As electrically powered cars are made available and we read reports about many more being close to production, debates are still raging about a common standard for the plugs they use for charging.
Isn’t there already a standard?
Back in 2001, SAE International proposed a standard for a conductive coupler which was approved by the California Air Resources Board for electric vehicle charging stations. The connector has five pins for the two AC wires, with ground and signal pins that are compatible with IEC 61851-2001/SAE J1772-2001 for proximity detection and control pilot function.The SAE J1772, known as Type 1, is now considered the North American standard for electrical connectors for electric vehicles; and is compatible with numerous vehicles already on the market such as the Nissan LEAF, Chevrolet Volt, Toyota Prius Plug-in Hybrid, Honda Fit EV and the Ford Focus EV.
However, the plug standardization in Europe is part of a process that also includes smart grid elements and battery recharge electronics for cars. In this area there are two broad competing standards.
German connector manufacturer Mennekes has developed a series of 60309-based connectors enhanced with additional signal pins known as CEEplus connectors, which have been used to charge electric cars since the 1990s. When Volkswagen promoted its plans for electric mobility, Mennekes contacted the company about its requirements for connectors.
In 2008, it derived a new connector, known as Type 2, with utility RWE and car maker Daimler, and this was accepted as the standard connector by other car makers and utilities for field tests in Europe.
The connector has received criticism however, with car manufacturer Peugeot comparing it to the IEC 60309 plugs that are readily available. As such, a number of field tests in France and the UK have adopted the campground sockets that are already installed in many outdoor locations.
In 2010, the EV Plug Alliance was formed between electrical companies in France and Italy. Together they created a new connector, known as Type 3, which provides three-phase charging up to 32 Ampere and uses shutters over the socket side pins which is required in 12 European countries but is not included in any other electric vehicle charger plug. Limiting the plugs to 32 Ampere also allows for cheaper plugs and installation costs.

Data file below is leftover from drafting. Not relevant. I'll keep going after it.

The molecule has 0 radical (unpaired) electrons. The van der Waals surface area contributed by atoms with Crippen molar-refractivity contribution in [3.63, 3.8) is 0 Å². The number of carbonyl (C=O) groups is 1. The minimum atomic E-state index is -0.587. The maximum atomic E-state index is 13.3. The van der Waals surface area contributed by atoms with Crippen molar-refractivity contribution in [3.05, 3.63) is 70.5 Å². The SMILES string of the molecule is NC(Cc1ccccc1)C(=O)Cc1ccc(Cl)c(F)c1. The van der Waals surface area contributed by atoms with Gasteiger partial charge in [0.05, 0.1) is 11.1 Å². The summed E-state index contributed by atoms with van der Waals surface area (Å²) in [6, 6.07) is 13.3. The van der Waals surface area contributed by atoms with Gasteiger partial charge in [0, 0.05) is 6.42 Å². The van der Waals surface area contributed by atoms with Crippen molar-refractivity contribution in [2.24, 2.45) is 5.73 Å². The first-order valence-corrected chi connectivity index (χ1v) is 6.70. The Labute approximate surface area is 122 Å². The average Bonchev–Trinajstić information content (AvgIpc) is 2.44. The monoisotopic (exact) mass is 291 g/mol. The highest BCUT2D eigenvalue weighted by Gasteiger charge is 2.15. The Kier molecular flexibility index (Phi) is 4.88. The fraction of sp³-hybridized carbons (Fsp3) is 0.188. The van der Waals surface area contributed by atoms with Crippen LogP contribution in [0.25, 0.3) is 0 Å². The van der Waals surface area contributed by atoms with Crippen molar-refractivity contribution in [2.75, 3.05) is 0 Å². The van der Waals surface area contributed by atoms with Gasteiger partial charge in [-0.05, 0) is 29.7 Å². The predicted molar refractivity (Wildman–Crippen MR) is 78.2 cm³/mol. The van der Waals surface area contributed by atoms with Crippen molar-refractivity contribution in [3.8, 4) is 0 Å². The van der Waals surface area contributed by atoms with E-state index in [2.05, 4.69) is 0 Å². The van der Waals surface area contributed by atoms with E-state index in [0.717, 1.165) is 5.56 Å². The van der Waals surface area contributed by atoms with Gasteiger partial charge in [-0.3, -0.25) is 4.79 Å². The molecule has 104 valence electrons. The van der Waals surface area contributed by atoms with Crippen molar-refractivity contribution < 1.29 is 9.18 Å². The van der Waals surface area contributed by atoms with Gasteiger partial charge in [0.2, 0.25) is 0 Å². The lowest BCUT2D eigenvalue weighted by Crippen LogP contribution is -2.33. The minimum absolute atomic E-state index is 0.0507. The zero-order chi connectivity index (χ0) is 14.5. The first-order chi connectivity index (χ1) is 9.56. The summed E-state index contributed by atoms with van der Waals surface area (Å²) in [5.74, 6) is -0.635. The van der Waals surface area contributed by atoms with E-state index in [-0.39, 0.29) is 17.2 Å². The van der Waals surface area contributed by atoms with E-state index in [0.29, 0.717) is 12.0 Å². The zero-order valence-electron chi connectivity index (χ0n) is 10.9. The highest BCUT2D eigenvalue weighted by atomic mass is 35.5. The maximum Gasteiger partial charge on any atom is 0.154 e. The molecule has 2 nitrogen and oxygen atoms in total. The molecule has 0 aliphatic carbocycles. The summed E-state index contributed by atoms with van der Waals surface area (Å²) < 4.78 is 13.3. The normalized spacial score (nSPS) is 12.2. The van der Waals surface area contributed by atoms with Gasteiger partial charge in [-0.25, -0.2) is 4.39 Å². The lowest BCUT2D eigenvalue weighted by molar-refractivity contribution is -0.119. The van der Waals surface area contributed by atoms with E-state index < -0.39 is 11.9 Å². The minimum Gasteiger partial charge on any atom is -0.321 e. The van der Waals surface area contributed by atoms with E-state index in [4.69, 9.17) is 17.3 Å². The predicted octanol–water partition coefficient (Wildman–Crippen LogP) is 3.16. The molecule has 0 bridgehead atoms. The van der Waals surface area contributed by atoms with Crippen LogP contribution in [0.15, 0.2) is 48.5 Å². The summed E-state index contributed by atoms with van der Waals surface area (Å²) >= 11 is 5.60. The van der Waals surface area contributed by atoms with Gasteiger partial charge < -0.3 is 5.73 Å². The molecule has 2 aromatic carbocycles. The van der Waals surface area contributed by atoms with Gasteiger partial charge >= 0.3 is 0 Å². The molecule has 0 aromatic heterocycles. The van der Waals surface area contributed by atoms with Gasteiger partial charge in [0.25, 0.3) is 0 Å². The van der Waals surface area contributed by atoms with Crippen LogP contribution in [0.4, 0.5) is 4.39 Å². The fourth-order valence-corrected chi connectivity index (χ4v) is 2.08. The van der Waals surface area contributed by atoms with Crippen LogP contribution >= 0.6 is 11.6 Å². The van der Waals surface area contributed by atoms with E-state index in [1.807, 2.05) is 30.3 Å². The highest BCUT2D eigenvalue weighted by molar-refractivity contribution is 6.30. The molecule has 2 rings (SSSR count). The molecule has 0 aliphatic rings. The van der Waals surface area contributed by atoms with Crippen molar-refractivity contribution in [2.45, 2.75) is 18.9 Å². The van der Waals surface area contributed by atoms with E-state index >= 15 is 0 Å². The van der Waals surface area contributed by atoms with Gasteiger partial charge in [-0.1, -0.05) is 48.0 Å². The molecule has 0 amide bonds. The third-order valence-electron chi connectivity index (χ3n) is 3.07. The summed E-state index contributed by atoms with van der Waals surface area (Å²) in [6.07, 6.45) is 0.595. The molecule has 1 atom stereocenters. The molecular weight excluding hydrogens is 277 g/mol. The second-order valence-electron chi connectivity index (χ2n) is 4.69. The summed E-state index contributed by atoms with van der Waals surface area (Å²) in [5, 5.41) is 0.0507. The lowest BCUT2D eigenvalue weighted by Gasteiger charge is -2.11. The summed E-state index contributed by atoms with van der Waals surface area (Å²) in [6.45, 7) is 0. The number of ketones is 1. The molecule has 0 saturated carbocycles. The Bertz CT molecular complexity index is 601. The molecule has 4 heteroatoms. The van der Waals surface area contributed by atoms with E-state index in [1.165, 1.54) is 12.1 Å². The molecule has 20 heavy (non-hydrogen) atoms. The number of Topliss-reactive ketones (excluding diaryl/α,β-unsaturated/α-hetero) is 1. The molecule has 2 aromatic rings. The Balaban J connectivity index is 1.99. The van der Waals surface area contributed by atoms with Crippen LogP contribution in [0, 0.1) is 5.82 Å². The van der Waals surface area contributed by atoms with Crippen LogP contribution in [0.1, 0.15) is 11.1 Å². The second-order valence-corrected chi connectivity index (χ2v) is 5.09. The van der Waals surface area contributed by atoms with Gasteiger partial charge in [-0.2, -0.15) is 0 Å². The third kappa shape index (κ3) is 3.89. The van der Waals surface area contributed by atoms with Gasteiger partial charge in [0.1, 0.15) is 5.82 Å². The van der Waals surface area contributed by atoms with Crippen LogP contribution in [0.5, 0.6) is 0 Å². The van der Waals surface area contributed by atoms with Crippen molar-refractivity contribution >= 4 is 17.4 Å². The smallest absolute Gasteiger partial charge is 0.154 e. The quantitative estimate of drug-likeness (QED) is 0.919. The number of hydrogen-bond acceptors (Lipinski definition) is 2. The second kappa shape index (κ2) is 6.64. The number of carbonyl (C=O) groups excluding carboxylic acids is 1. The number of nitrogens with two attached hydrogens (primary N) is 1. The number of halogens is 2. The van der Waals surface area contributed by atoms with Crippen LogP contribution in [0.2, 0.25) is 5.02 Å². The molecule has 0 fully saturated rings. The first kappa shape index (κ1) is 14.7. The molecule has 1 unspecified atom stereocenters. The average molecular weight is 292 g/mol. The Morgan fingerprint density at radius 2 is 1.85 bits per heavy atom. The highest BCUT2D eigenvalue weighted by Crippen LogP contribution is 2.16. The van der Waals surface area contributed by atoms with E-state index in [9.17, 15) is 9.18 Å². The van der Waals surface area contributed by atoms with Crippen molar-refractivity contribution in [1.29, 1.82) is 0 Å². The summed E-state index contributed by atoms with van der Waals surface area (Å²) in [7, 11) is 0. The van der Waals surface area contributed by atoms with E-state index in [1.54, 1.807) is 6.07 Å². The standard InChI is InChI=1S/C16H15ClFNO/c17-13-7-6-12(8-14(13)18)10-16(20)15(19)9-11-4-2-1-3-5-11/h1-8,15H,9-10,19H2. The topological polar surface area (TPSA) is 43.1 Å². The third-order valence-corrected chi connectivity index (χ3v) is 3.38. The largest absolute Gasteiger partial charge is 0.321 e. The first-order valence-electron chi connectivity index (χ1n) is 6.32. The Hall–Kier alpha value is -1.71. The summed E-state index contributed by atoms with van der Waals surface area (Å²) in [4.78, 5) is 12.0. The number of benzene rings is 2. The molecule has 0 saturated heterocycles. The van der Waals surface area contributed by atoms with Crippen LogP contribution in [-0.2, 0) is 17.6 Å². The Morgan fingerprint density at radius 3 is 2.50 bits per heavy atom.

According to the EV Plug Alliance, instead of having a single plug type at both ends of the charger cable, it would be better to choose the best type for each side – its plug is considered the best option for the charger side/wall box leaving the choice for the car side open.
So which option is best?
An ACEA position paper published in June 2010 ruled out a Type 1 connector because of the three-phase charging which is so popular in Europe and China – however, debates remain about whether Type 2 or Type 3 should get the nod as the new industry standard across the continent.
Much of the debate revolves around the shutters used in Type 3 that are absent from Type 2. One argument is that mode three requires the socket to be dead when there is no vehicle attached so there is no hazard that the shutter needs to provide protection from and so the shutters only have advantages in mode two (when the electric car is connected to the supply network not exceeding 32A), allowing for a simpler charging station.
However, a public charging station would expose the charging socket and plugs to a harsher environment and so it is argued that the shutter could easily have a malfunction that is not noticed by the driver.
As such it is expected that the ACEA will adopt Type 2 mode three chargers, which means the charging socket is dead if no vehicle is present. Analysts expect them to be used in home chargers after 2017 while still allowing mode two charging with established plug types that are already available.
Whatever the decision on standardization is, it needs to happen fast. Otherwise the car will be available but with nowhere to charge them except at home.
This all reminds me of just how long it took Cat 6 to get ratified, which was just far too long. The only good thing then was that we had Cat 5e to fall back on. Unfortunately for the environment regarding electric vehicles we have carbon monoxide producing engines to fall back on.
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